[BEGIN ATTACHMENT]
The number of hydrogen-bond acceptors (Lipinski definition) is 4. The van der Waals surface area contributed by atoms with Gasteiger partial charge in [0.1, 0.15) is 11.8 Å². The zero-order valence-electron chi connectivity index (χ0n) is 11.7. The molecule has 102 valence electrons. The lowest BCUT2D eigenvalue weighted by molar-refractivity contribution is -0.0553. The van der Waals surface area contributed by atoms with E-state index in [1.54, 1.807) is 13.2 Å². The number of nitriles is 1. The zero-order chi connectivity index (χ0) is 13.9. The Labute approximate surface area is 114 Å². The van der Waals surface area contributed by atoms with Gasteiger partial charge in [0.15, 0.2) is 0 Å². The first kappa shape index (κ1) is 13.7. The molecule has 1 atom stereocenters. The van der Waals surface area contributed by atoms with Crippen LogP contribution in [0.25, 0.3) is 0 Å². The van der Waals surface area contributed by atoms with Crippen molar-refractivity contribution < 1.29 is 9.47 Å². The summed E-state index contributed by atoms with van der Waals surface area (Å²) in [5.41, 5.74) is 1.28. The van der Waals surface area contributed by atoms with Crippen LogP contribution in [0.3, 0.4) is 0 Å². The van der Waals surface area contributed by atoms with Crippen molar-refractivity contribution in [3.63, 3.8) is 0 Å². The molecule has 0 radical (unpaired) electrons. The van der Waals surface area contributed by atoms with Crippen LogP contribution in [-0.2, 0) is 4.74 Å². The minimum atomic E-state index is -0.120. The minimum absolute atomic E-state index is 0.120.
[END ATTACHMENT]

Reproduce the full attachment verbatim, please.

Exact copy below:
The number of hydrogen-bond acceptors (Lipinski definition) is 4. The van der Waals surface area contributed by atoms with Gasteiger partial charge in [0.1, 0.15) is 11.8 Å². The zero-order valence-electron chi connectivity index (χ0n) is 11.7. The molecule has 102 valence electrons. The lowest BCUT2D eigenvalue weighted by molar-refractivity contribution is -0.0553. The van der Waals surface area contributed by atoms with E-state index in [1.54, 1.807) is 13.2 Å². The number of nitriles is 1. The zero-order chi connectivity index (χ0) is 13.9. The Labute approximate surface area is 114 Å². The van der Waals surface area contributed by atoms with Gasteiger partial charge in [0.15, 0.2) is 0 Å². The first kappa shape index (κ1) is 13.7. The molecule has 1 atom stereocenters. The van der Waals surface area contributed by atoms with Crippen LogP contribution in [0.25, 0.3) is 0 Å². The van der Waals surface area contributed by atoms with Crippen molar-refractivity contribution < 1.29 is 9.47 Å². The summed E-state index contributed by atoms with van der Waals surface area (Å²) in [5.41, 5.74) is 1.28. The van der Waals surface area contributed by atoms with Crippen LogP contribution in [0.3, 0.4) is 0 Å². The van der Waals surface area contributed by atoms with Crippen molar-refractivity contribution in [3.63, 3.8) is 0 Å². The molecule has 0 radical (unpaired) electrons. The van der Waals surface area contributed by atoms with Crippen LogP contribution in [-0.2, 0) is 4.74 Å². The minimum atomic E-state index is -0.120. The minimum absolute atomic E-state index is 0.120.